José Antonio de Yturriaga Barberán
The Territorial Court of Schleswig-Holstein has not executed a European Order of Detention and Transfer requested by the examining magistrate of the Spanish Supreme Court, Pablo Llerena, for the transfer of Carles Puigdemont for the crime of rebellion, and it has based its decision on a sentence of the German Supreme Court that exonerated some ecologists that protested against the extension of the airport of Frankfurt, because the violence used had not prevented the State from imposing order. The Court estimated that this case was “almost identical” to that of Puigdemont and that the actions of violence attributed to him “were not susceptible to exercise such degree of pressure on the Government that would have forced him to give in faced with the violent”. It did not fall into high treason, because the violence produced meant a minimum threat to the Spanish constitutional order.
The Territorial Court had to examine the matter in depth, because -for not being rebellion included in the catalogue of crimes that made transfer obligatory- the German judges had to verify whether there was a crime similar to that of rebellion in their legislation and the closest was that of high treason. Since it required violence, the Court had to verify if this had taken place.
The Decision 2002/184 on the Mutual Recognition of Penal Sentences established a catalogue of crimes according to which the transfer was compulsory. For the rest of crimes it was required “that the facts that justify the issue of the European Order constitute a crime in accordance with the legislation of the State of execution, regardless of the constitutive elements or the description of it”. This postscript was inserted because it is strange that there are two identical crimes in the different penal systems.
“The judges have exceeded their authority by asserting that Puigdemont’s actions would not be considered a crime in Germany”
In an excellent article on “The Strange Case of Puigdemont’s European Arrest Warrant”, Daniel Sarmiento has pointed out that the resolution of the Territorial Court has failures. On one hand, it has incorrectly interpreted the double incrimination principle. The judicial authority of execution must examine whether the alleged crime corresponds to another similar in its penal legislation, but it is authorized to examine the matter in depth. In the case Piotrowski, the CJEU sentenced that the judge should make sure whether the requirements of its regulations were met through an abstract reasoning, but it could not get into specific details of the case, because, otherwise, the European Order of Detention and Transfer would make no sense and the judge of execution would assume the function of issuing judge. The Court affirmed that it was no use making an interpretation that “allowed the judicial authority of execution to refuse to execute the transfer based on an analysis that is not expressly stipulated in that or another article of the Decision”.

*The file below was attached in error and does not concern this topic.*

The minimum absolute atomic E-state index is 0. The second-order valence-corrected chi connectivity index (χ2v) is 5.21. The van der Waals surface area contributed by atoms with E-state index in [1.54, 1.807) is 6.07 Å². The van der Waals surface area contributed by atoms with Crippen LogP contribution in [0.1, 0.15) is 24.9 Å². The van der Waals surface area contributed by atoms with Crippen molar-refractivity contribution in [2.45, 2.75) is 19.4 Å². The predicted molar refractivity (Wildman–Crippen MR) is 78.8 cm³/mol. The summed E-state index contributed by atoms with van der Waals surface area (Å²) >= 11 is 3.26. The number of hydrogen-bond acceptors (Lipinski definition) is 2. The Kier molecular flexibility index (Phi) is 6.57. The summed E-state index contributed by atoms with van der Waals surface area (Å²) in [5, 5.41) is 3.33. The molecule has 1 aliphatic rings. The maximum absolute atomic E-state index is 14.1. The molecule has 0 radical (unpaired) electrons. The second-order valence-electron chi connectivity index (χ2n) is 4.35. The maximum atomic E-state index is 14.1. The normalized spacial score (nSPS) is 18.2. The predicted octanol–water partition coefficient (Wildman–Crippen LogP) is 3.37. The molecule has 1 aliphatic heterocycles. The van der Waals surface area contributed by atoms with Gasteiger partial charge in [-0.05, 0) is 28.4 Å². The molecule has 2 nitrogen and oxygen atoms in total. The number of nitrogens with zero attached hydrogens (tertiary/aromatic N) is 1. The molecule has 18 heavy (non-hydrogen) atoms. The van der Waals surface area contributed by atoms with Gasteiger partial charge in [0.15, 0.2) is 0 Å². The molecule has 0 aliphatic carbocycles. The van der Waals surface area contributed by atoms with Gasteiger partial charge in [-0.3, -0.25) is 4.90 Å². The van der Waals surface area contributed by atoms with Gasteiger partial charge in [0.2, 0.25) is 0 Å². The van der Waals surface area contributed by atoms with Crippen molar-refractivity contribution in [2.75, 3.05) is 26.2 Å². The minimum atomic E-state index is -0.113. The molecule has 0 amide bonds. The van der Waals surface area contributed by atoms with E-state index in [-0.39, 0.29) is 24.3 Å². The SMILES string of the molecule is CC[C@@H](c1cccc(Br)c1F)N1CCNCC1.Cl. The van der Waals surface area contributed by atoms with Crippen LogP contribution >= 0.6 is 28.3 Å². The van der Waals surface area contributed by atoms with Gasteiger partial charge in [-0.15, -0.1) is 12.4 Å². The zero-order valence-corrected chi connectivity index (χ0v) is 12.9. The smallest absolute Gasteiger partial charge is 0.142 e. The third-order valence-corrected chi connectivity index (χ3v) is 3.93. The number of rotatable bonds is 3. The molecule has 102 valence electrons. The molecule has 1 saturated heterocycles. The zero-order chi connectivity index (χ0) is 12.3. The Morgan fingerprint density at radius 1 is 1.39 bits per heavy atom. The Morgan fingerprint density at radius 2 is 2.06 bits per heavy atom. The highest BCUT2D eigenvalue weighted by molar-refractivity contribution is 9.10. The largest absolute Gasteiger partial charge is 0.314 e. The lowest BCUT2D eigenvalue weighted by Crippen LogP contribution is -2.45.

On the other hand, the CJEU affirmed in the cases Aranyioni and Calderaru that, when an authority of execution had doubts not to execute a European Order of Detention and Transfer, it should ask for additional information from the issuing authority, but the Territorial Court has decided, unilaterally and “ad limine”, without giving the Spanish Territorial Court the possibility of going more deeply into the motivation of its petition, and it has done it in 48 hours and without sufficient knowledge of the facts.
It has rejected the transfer of Puigdemont and prevented him from being tried in Spain for rebellion. The judges have exceeded their authority by asserting that Puigdemont’s actions would not be considered a crime in Germany. If the Bavarian President held a referendum of self-determination in Bavaria and declared the independence of the land, would it be in accordance with the German law? The answer is obviously negative.
17/04/2018. © All rights reserved